flitter

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See also: Flitter

English[edit]

Etymology[edit]

From Middle English flytteren, frequentative form of flitten, flytten, flütten, possibly from Old Norse flytja (to carry about, convey), equivalent to flit +‎ -er (frequentative suffix).

Verb[edit]

flitter (third-person singular simple present flitters, present participle flittering, simple past and past participle flittered)

  1. to scatter in pieces
  2. to move about rapidly and nimbly
  3. to move quickly from one condition or location to another
  4. to flutter or quiver

Derived terms[edit]

Noun[edit]

flitter (plural flitters)

  1. A rag; a tatter; a small piece or fragment.
  2. (science fiction) A small aircraft or spacecraft.
    • 1941 July, Edward Elmer Smith, “The Vortex Blaster”, Comet Stories, volume 1, number 5, page 10: 
      Then all three went out to the flitter. A tiny speedster, really; a torpedo bearing stubby wings and the ludicrous tail-surfaces, the multifarious driving-, braking-, side-, top-, and under-jets so characteristic of the tricky, cranky, but ultra-maneuverable breed.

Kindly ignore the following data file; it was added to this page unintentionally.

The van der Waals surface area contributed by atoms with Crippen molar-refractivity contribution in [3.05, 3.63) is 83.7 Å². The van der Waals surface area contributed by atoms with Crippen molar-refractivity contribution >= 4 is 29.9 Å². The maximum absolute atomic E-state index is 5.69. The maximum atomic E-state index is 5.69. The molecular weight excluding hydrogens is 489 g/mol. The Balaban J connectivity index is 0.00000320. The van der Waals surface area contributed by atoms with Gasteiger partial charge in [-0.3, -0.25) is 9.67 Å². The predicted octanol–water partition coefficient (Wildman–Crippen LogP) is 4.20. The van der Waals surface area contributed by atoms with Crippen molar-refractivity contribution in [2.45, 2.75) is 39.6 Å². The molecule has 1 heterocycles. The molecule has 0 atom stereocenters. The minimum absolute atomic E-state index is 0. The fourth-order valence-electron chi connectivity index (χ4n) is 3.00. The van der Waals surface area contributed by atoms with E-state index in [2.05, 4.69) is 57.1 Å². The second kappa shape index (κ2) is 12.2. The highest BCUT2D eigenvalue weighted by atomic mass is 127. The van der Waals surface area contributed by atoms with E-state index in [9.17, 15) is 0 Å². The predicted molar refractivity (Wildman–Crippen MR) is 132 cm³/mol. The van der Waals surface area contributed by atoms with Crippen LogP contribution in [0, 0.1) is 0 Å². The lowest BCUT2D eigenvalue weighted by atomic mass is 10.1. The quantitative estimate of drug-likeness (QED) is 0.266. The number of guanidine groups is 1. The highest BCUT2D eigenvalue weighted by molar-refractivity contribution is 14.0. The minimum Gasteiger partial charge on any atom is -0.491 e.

• 1944 March, George Oliver Smith, “Circle of Confusion”, Astounding Science Fiction, volume 33, number 1, page 54: 
      Small flitters were powered and made ready, and everything that carried manual controls was inspected and cleared for action.
    • 1955, Alice Mary Norton (as Andrew North), Sargasso of Space, page 53:
      The small flitters carried by the Queen for exploration work held with comfort a two-man crew—with crowding, three.
    • 1994, Stephen Baxter, Ring, ISBN 9780002240260, page 43:
      The flitter tumbled from the shimmering throat of the wormhole transit route from Port Sol to Earthport.

References[edit]

Part or all of this entry has been imported from the 1913 edition of Webster’s Dictionary, which is now free of copyright and hence in the public domain. The imported definitions may be significantly out of date, and any more recent senses may be completely missing.